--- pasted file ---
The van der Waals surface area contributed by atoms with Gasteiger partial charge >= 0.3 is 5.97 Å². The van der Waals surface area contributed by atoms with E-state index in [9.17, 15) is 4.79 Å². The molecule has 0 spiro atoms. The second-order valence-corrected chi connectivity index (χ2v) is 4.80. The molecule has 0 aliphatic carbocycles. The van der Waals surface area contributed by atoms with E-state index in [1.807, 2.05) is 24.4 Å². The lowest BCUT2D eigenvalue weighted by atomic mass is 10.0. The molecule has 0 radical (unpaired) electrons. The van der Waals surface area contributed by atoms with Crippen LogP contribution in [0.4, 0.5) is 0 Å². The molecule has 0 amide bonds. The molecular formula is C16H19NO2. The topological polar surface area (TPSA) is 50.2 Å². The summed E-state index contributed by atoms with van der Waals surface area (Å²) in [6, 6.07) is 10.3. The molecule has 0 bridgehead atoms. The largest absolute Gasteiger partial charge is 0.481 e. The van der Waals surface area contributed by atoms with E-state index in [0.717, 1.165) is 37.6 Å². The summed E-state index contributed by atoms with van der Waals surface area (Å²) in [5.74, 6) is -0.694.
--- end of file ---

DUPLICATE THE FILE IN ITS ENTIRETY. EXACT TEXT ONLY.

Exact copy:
The van der Waals surface area contributed by atoms with Gasteiger partial charge >= 0.3 is 5.97 Å². The van der Waals surface area contributed by atoms with E-state index in [9.17, 15) is 4.79 Å². The molecule has 0 spiro atoms. The second-order valence-corrected chi connectivity index (χ2v) is 4.80. The molecule has 0 aliphatic carbocycles. The van der Waals surface area contributed by atoms with E-state index in [1.807, 2.05) is 24.4 Å². The lowest BCUT2D eigenvalue weighted by atomic mass is 10.0. The molecule has 0 radical (unpaired) electrons. The van der Waals surface area contributed by atoms with Crippen LogP contribution in [0.4, 0.5) is 0 Å². The molecule has 0 amide bonds. The molecular formula is C16H19NO2. The topological polar surface area (TPSA) is 50.2 Å². The summed E-state index contributed by atoms with van der Waals surface area (Å²) in [6, 6.07) is 10.3. The molecule has 0 bridgehead atoms. The largest absolute Gasteiger partial charge is 0.481 e. The van der Waals surface area contributed by atoms with E-state index in [0.717, 1.165) is 37.6 Å². The summed E-state index contributed by atoms with van der Waals surface area (Å²) in [5.74, 6) is -0.694.